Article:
to support the floor joists. He gave the combined structure a unified
three-bay front and a hidden sloping roof in place of its old gables.
Only on the rear wall and in the basement could one see evidence of the
original 1850s brickwork. Asbury set new metal window units inside the
arched rear openings that had been created during the Victorian
remodeling, and he added new brickwork in place of the old cornice above
the window-line, but here and there one could still see patches of early
age-darkened brick. More of the soft old brick remained visible in the
Asbury's 1909 facade is a simple but elegant application of
Neoclassical motifs then popular in commercial and institutional
architecture. The front is constructed of beige brick with large window
areas and trim of wood and stamped sheet metal. Along the top is a brick
parapet, above a stamped-metal cornice with modillions and dentil work.
Asbury carefully chose his cornice line to relate to the adjacent
Southern Real Estate Building and Thomas Trotter Building, both Granite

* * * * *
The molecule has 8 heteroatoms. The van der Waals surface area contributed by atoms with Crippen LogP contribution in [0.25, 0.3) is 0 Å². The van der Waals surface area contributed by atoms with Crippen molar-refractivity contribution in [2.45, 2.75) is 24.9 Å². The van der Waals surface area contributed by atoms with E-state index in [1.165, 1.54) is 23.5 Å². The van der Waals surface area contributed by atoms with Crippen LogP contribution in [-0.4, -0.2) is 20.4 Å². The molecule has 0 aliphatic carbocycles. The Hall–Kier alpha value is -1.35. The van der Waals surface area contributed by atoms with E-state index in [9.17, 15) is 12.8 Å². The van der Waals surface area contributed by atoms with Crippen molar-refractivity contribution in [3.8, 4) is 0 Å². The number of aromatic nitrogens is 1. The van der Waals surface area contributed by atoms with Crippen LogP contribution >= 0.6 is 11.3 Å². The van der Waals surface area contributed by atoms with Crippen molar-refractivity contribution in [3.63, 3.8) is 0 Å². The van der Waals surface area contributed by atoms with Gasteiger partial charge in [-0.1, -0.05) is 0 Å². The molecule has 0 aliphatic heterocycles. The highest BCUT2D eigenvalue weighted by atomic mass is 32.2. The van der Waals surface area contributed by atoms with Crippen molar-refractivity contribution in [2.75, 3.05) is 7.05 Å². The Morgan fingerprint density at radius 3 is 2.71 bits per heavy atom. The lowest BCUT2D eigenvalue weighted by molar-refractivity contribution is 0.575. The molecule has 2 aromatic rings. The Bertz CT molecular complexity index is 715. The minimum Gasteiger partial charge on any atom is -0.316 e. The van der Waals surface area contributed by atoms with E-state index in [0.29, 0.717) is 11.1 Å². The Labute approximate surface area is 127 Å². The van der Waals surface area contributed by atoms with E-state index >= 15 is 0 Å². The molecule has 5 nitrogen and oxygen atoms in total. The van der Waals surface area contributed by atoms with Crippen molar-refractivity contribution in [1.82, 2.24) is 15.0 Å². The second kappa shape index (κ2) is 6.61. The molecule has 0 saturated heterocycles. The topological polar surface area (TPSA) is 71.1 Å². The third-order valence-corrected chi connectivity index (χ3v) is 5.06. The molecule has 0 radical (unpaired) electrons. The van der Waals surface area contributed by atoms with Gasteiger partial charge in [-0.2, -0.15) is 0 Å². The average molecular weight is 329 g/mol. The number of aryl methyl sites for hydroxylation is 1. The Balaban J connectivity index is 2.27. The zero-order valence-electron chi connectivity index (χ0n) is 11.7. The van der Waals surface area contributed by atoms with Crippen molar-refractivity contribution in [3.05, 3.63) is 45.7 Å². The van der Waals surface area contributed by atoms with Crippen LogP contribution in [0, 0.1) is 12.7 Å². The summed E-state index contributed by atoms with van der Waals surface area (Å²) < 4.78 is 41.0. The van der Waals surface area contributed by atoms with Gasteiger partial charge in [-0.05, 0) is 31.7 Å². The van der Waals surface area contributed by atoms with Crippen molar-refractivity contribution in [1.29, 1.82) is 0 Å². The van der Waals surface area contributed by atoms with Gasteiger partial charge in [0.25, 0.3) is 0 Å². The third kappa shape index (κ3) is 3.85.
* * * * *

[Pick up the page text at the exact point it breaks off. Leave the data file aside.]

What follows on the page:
Row structures which he had remodeled. These remodelings have vanished,
but the cornice continues to relate to the carved stone belt cornice of
One Tryon Center, a Neoclassical bank skyscraper designed later by
Asbury and erected in 1926.
Below the Garibaldi & Bruns cornice is a wide band of brick with
metal letters reading "GARIBALDI - AND - BRUNS," set off by a band of
molding. Beneath this are the three arched window openings. Each is a
full two stories high and surrounded by a corbeled brick course.
Stone-like trim blocks act as springers for each
segmental arch, and each has its own
keystone. Inside each arched opening, a tripartite stamped metal
panel separates the second-story
windows from the third-story ones. These window-units are again
divided into threes: a central fixed pane flanked by a pair of
Asbury's original first-floor shop front consisted of a small cornice
above a wide prism-glass transom, with marble-and-metal-trimmed plate
glass show windows below. By early 1985 all traces of this early design
had been replaced by later remodelings that divided the shop-front into
two separate stores.
Early photos show that Asbury's store interior for Garibaldi & Bruns
was simply detailed. Plain round columns marched down the center of the
space. There was little architectural trim beyond a stamped metal